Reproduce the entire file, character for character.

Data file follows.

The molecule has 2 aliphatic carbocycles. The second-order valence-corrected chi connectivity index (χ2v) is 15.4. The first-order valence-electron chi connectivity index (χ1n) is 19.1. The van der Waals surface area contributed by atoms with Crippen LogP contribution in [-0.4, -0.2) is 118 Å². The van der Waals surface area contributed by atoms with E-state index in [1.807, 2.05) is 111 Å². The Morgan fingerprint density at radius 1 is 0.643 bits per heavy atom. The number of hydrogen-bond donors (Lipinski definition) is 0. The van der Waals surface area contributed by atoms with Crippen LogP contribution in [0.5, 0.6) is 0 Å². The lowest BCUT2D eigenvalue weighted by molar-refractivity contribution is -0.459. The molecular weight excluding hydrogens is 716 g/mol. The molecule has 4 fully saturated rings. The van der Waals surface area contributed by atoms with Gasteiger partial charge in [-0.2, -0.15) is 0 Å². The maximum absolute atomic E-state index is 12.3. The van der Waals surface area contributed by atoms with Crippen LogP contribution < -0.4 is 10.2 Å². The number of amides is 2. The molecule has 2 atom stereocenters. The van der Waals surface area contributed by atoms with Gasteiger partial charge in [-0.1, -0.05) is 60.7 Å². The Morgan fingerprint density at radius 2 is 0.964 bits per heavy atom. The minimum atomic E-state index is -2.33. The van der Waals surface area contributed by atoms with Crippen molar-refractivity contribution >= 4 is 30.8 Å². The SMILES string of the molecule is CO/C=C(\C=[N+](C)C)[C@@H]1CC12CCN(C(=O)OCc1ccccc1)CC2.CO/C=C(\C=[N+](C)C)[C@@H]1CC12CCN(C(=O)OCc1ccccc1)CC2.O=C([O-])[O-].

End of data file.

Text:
The molecule has 2 aliphatic carbocycles. The second-order valence-corrected chi connectivity index (χ2v) is 15.4. The first-order valence-electron chi connectivity index (χ1n) is 19.1. The van der Waals surface area contributed by atoms with Crippen LogP contribution in [-0.4, -0.2) is 118 Å². The van der Waals surface area contributed by atoms with E-state index in [1.807, 2.05) is 111 Å². The Morgan fingerprint density at radius 1 is 0.643 bits per heavy atom. The number of hydrogen-bond donors (Lipinski definition) is 0. The van der Waals surface area contributed by atoms with Crippen LogP contribution in [0.5, 0.6) is 0 Å². The lowest BCUT2D eigenvalue weighted by molar-refractivity contribution is -0.459. The molecular weight excluding hydrogens is 716 g/mol. The molecule has 4 fully saturated rings. The van der Waals surface area contributed by atoms with Gasteiger partial charge in [-0.2, -0.15) is 0 Å². The maximum absolute atomic E-state index is 12.3. The van der Waals surface area contributed by atoms with Crippen LogP contribution < -0.4 is 10.2 Å². The number of amides is 2. The molecule has 2 atom stereocenters. The van der Waals surface area contributed by atoms with Gasteiger partial charge in [-0.1, -0.05) is 60.7 Å². The Morgan fingerprint density at radius 2 is 0.964 bits per heavy atom. The minimum atomic E-state index is -2.33. The van der Waals surface area contributed by atoms with Crippen molar-refractivity contribution >= 4 is 30.8 Å². The SMILES string of the molecule is CO/C=C(\C=[N+](C)C)[C@@H]1CC12CCN(C(=O)OCc1ccccc1)CC2.CO/C=C(\C=[N+](C)C)[C@@H]1CC12CCN(C(=O)OCc1ccccc1)CC2.O=C([O-])[O-].